The above-described light-emitting element of the present invention may be applied to a tandem type light-emitting element (also referred to as a multiphoton element).

Embodiment Mode 3

Embodiment Mode 3 will specifically describe a structure of a pyrazine-based organometallic complex which can be used for a light-emitting element of the present invention.

The pyrazine-based organometallic complex is an organometallic complex which has a ligand having a pyrazine skeleton, and whose a central metal is an element belonging to Group 9 (Co, Rh, Ir) or an element belonging to Group 10 (Ni, Pd, Pt). Further, the organometallic complex may have a property of emitting phosphorescence.

Many of organometallic complexes belonging to Group 9 or 10 exhibit MLCT (Metal to Ligand Charge Transfer) transition. In particular, the triplet MLCT transition is often observed in phosphorescent compounds. The LUMO level of the organometallic complex exhibiting MLCT transition is determined by the rank of the LUMO level of a ligand. Thus, if a ligand having a high LUMO level is used, the LUMO level of the organometallic complex is also high, and if a ligand having a low LUMO level, the LUMO level of the organometallic complex is also low. Pyrazine has a LUMO level lower than pyridine, and thus, a pyrazine-based organometallic complex of the present invention exhibits a LUMO level lower (i.e., a higher electron-trapping property) than a conventional pyridine-based organometallic complex.

A ligand of the pyrazine-based organometallic complex used in the present invention may have a pyrazine skeleton. In particular, when the ligand is a 2-arylpyrazine derivative, the ligand can be cyclometalated to the central metal. The cyclometalated complex can realize a high phosphorescence quantum yield. Therefore, the ligand is preferably a 2-arylpyrazine derivative.

As an organometallic complex whose 2-arylpyrazine derivative is cyclometalated, an organometallic complex typified by the following general formula (G1) is given.

In the formula, Ar represents an arylene group. R1 represents either an alkyl group or an aryl group. R2 represents hydrogen, an alkyl group or an aryl group. R3 represents either hydrogen or an alkyl group. In addition, R2 and R3 may be bound to each other to form an alicycle. In addition, M is a central metal, and represents either an element belonging to Group 9 or an element belonging to Group 10.

Further, when a 2-phenylpyrazine derivative which is a kind of 2-arylpyrazine derivatives is a ligand, the ligand can be ortho-metalated to the central metal (ortho-metalation is a kind of cyclometalation). The present inventors have found that such an ortho-metal complex in which 2-phenylpyrazine is ortho-metalated can realize particularly high phosphorescence quantum yield. Therefore, a preferred mode of the ligand is a 2-phenylpyrazine derivative.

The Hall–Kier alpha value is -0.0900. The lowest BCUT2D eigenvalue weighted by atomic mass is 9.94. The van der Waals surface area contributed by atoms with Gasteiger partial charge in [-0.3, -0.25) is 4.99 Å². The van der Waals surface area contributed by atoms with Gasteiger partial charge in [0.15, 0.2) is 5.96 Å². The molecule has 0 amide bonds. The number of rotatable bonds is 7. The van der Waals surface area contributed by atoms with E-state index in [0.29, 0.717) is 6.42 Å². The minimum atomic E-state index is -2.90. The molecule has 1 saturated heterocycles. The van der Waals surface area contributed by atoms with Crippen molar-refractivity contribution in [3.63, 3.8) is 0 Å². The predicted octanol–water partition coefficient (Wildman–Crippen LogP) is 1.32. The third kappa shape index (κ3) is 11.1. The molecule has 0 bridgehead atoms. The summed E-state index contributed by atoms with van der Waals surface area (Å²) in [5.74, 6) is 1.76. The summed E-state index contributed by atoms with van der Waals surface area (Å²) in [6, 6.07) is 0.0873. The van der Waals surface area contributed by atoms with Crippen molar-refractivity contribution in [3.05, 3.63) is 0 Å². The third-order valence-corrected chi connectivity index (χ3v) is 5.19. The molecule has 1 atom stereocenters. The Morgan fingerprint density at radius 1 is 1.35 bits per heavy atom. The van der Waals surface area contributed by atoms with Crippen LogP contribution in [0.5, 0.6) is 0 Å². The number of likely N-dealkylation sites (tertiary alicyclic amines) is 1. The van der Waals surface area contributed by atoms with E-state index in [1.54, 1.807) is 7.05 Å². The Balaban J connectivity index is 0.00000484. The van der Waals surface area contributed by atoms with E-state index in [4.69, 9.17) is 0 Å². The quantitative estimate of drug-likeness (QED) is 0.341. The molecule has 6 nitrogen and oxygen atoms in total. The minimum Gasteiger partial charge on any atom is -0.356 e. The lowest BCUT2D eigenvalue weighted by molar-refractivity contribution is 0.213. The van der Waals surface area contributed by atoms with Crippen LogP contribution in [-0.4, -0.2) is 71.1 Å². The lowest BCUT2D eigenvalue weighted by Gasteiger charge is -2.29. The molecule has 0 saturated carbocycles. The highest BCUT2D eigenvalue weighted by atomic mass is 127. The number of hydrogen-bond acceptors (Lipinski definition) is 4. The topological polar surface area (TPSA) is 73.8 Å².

As an organometallic complex in which a 2-phenylpyrazine derivative is ortho-metalated, an organometallic complex having a structure represented by the following general formula (G2) is given.

In the formula, R1 represents either an alkyl group or an aryl group. R2 represents hydrogen, an alkyl group or a phenyl group. R3 represents either hydrogen or an alkyl group. In addition, R2 and R3 may be bound to each other to form an alicycle. R4 to R7 represent any of hydrogen, an alkyl group, a halogen group, a haloalkyl group, an alkoxy group, and an alkoxycarbonyl group. In addition, M is a central metal, and represents either an element belonging to Group 9 or an element belonging to Group 10.

Among organometallic complexes in which a 2-phenylpyrazine derivative is ortho-metalated, an organometallic complex in which a 2,5-diphenylpyrazine derivative is ortho-metalated has a still deeper LUMO level. Therefore, when a ligand is a 2,5-diphenylpyrazine derivative, the effect of a light-emitting element of the present invention is remarkable, which is preferable.

As an organometallic complex in which a 2,5-diphenylpyrazine derivative is ortho-metalated, an organometallic complex having the following general formula (G3) is given.

In the formula, R1 represents either an alkyl group or a phenyl group. R3 represents either hydrogen or an alkyl group. R4 to R12 represent any of hydrogen, an alkyl group, a halogen group, a haloalkyl group, an alkoxy group, and an alkoxycarbonyl group. In addition, M is a central metal, and represents either an element belonging to Group 9 or an element belonging to Group 10.

Specifically, the organometallic complexes having structures represented by the general formulae (G1) to (G3) are preferably mixed ligand organometallic complexes having a ligand L represented by the general formulae (G4) to (G6) other than the pyrazine derivative. This is because such complexes are easy to be synthesized.